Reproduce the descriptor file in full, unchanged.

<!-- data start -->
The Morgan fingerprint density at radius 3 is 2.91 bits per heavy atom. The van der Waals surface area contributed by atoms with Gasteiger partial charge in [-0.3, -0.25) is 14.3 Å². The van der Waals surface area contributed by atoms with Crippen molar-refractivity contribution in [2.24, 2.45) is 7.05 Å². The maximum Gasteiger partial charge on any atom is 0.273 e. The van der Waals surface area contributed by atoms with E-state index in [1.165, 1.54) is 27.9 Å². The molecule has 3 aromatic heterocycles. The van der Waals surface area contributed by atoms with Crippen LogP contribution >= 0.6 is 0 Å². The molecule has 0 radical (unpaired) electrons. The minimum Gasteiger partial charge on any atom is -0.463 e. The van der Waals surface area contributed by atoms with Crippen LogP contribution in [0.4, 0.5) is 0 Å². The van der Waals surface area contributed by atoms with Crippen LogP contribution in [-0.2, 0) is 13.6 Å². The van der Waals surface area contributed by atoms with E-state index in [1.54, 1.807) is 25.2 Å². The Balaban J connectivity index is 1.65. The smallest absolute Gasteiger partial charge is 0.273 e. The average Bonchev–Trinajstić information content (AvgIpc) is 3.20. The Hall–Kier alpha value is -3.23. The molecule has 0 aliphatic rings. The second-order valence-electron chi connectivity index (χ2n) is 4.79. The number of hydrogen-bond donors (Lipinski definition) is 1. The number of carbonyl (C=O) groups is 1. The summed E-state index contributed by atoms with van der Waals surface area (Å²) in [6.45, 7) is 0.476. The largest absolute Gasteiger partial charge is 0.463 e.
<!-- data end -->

The Morgan fingerprint density at radius 3 is 2.91 bits per heavy atom. The van der Waals surface area contributed by atoms with Gasteiger partial charge in [-0.3, -0.25) is 14.3 Å². The van der Waals surface area contributed by atoms with Crippen molar-refractivity contribution in [2.24, 2.45) is 7.05 Å². The maximum Gasteiger partial charge on any atom is 0.273 e. The van der Waals surface area contributed by atoms with E-state index in [1.165, 1.54) is 27.9 Å². The molecule has 3 aromatic heterocycles. The van der Waals surface area contributed by atoms with Crippen LogP contribution >= 0.6 is 0 Å². The molecule has 0 radical (unpaired) electrons. The minimum Gasteiger partial charge on any atom is -0.463 e. The van der Waals surface area contributed by atoms with Crippen LogP contribution in [0.4, 0.5) is 0 Å². The van der Waals surface area contributed by atoms with Crippen LogP contribution in [-0.2, 0) is 13.6 Å². The van der Waals surface area contributed by atoms with E-state index in [1.54, 1.807) is 25.2 Å². The Balaban J connectivity index is 1.65. The smallest absolute Gasteiger partial charge is 0.273 e. The average Bonchev–Trinajstić information content (AvgIpc) is 3.20. The Hall–Kier alpha value is -3.23. The molecule has 0 aliphatic rings. The second-order valence-electron chi connectivity index (χ2n) is 4.79. The number of hydrogen-bond donors (Lipinski definition) is 1. The number of carbonyl (C=O) groups is 1. The summed E-state index contributed by atoms with van der Waals surface area (Å²) in [6.45, 7) is 0.476. The largest absolute Gasteiger partial charge is 0.463 e.